My Proms debut fell on a Sunday afternoon in September 1984. After queueing for five hours, I stood in the arena to hear Claudio Abbado conduct the Vienna Philharmonic in a classic programme: Beethoven’s Fourth Symphony, Schubert’s Ninth. Recently at my 350th Prom, I lolled in the gallery. It was a Sunday morning this time, and another Beethoven’s Fourth.
What memories! Stephen Sondheim’s 80th birthday celebrations. Roby Lakatos, the Magyar fiddler with his band. Iván Fischer inviting the Budapest Festival Orchestra to sing as an encore. Wagner’s Ring cycle conducted over four sweltering evenings by Daniel Barenboim. Günter Wand’s Bruckner’s Eighth. Most memorable, perhaps, was Abbado conducting Mahler’s Ninth with the Berliner Philharmoniker, when the hall remained silent for 54 seconds.
There are queues no longer. All tickets are bought online, which diminishes the sense of occasion. But familiar pieces still stimulate fresh responses. The BBC Scottish Symphony Orchestra brought Sibelius’s Seventh and Carl Nielsen’s Fourth, linked by Beethoven’s Fourth Piano Concerto, and it was magnificent. The orchestra of West German Radio from Cologne showed how a grouping of well-known works (Mendelssohn, Dvořák and Brahms) can “solve, satisfy, and set unchangeably in order” when played with love. On such evenings, there is no place finer to absorb great music than the Royal Albert Hall in London. And every night somebody is hearing a masterpiece for the first time.
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Sadly, if predictably, the BBC coverage has been dismal. Amol Rajan scuttled the ship on the first day, when he interviewed a pop singer (as you do), by way of suggesting the Proms were not multicultural. But the current season features composers of all kinds from 20 countries, spread across six centuries. No other celebration of music casts its net so widely.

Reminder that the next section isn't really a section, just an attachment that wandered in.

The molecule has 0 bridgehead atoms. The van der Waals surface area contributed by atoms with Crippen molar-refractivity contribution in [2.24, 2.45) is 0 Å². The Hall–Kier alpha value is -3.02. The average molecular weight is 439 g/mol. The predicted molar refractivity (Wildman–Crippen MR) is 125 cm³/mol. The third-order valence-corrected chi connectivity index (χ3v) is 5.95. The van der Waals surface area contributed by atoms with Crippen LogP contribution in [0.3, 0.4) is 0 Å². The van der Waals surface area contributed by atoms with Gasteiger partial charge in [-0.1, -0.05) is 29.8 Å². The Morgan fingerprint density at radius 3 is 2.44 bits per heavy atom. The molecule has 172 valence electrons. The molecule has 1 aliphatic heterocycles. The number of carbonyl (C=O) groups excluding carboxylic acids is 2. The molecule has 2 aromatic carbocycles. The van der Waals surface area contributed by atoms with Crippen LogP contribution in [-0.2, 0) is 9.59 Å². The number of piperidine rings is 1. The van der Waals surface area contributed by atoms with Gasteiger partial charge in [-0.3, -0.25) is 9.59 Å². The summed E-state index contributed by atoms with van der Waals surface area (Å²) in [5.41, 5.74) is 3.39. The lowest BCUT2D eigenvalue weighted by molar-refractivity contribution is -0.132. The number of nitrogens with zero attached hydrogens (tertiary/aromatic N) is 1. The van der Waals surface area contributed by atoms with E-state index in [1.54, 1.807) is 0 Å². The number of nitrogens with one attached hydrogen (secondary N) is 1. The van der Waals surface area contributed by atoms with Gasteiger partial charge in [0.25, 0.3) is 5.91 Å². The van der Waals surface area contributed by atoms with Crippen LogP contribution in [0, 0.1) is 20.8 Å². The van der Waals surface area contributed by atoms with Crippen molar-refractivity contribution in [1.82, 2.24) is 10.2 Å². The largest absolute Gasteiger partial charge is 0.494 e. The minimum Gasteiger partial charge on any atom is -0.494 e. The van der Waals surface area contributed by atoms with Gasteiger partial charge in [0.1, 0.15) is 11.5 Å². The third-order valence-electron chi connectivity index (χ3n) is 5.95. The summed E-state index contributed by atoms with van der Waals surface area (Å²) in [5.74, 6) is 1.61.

Presenting duties once undertaken by Richard Baker and Jim Naughtie have passed to Clive Myrie and Katie “amazing” Derham, who has never heard a poor performance. Derham plumbed the lowest of many subterranean depths when she said Mozart “would have been all over social media”. Ye Gods.
Derham is only obeying orders. A friend who was invited to talk on a popular television show about the Shakespeare North Playhouse, which recently opened in Prescot, near Liverpool, was instructed: “Don’t say ‘Jacobean’, because nobody will know what it means.” That’s the voice of the modern BBC. How exhausting this self-abasement must be – and how patronising.
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This hostility towards classical music, one of the greatest gifts Europe has given the world, is coloured by inverted snobbery. Because it requires patience and a certain level of intelligence to appreciate, it is resented by programme-makers hunting young audiences; hence the proliferation of Proms devoted to popular music. I predict that in the next five years Rajan will succeed Myrie as a presenter – unless he is appointed director general of the BBC before then – a pop singer or rapper will perform at the Last Night, and there will be a Match of the Day Prom.
My friend Jonathan Gaisman QC, who has a more profound love of music than anybody I know, poses a delightful question: who is the greatest composer who did not speak German as his first language? The obvious candidate is Tchaikovsky, although persuasive arguments could be made on behalf of Debussy and Stravinsky.
Sibelius gets my tanner. In Germany and Austria they play his work only under sufferance, and in France he is a rumour. Yet in “the land without music” the Finn has always been accepted as a master. Like Chekhov, he is an honorary Englishman.
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Is there is anything in the orchestral repertoire so majestic as the final page of that second symphony, played superbly this year by the BBC Philharmonic? I think not. To make absolutely sure, though, I’m happy to attend another 350 Proms.
This year’s BBC Proms ends with “Prom 72: Last Night of the Proms” on 10 September
The BBC Proms
Royal Albert Hall, London SW7
This article appears in the 31 Aug 2022 issue of the New Statesman, The Liz Truss Doctrine